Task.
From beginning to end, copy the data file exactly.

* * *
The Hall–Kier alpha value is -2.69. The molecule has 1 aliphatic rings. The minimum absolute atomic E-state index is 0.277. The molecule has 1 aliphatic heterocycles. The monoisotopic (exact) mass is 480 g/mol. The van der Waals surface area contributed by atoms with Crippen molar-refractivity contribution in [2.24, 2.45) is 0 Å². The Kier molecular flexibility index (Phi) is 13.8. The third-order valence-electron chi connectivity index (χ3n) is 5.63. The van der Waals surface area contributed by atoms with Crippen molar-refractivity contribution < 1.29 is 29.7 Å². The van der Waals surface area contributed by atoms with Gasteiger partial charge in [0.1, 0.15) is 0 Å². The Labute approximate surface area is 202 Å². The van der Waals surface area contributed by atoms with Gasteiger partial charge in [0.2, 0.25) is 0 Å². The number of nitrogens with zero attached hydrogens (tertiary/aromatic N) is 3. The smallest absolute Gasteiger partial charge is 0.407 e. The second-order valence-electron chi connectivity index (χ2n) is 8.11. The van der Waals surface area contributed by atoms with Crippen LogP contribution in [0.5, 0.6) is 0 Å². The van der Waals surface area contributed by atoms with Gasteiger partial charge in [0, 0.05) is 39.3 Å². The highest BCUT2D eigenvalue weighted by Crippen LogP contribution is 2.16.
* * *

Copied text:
The Hall–Kier alpha value is -2.69. The molecule has 1 aliphatic rings. The minimum absolute atomic E-state index is 0.277. The molecule has 1 aliphatic heterocycles. The monoisotopic (exact) mass is 480 g/mol. The van der Waals surface area contributed by atoms with Crippen molar-refractivity contribution in [2.24, 2.45) is 0 Å². The Kier molecular flexibility index (Phi) is 13.8. The third-order valence-electron chi connectivity index (χ3n) is 5.63. The van der Waals surface area contributed by atoms with Crippen molar-refractivity contribution < 1.29 is 29.7 Å². The van der Waals surface area contributed by atoms with Gasteiger partial charge in [0.1, 0.15) is 0 Å². The Labute approximate surface area is 202 Å². The van der Waals surface area contributed by atoms with Gasteiger partial charge in [0.2, 0.25) is 0 Å². The number of nitrogens with zero attached hydrogens (tertiary/aromatic N) is 3. The smallest absolute Gasteiger partial charge is 0.407 e. The second-order valence-electron chi connectivity index (χ2n) is 8.11. The van der Waals surface area contributed by atoms with Crippen LogP contribution in [0.5, 0.6) is 0 Å². The van der Waals surface area contributed by atoms with Gasteiger partial charge in [0, 0.05) is 39.3 Å². The highest BCUT2D eigenvalue weighted by Crippen LogP contribution is 2.16.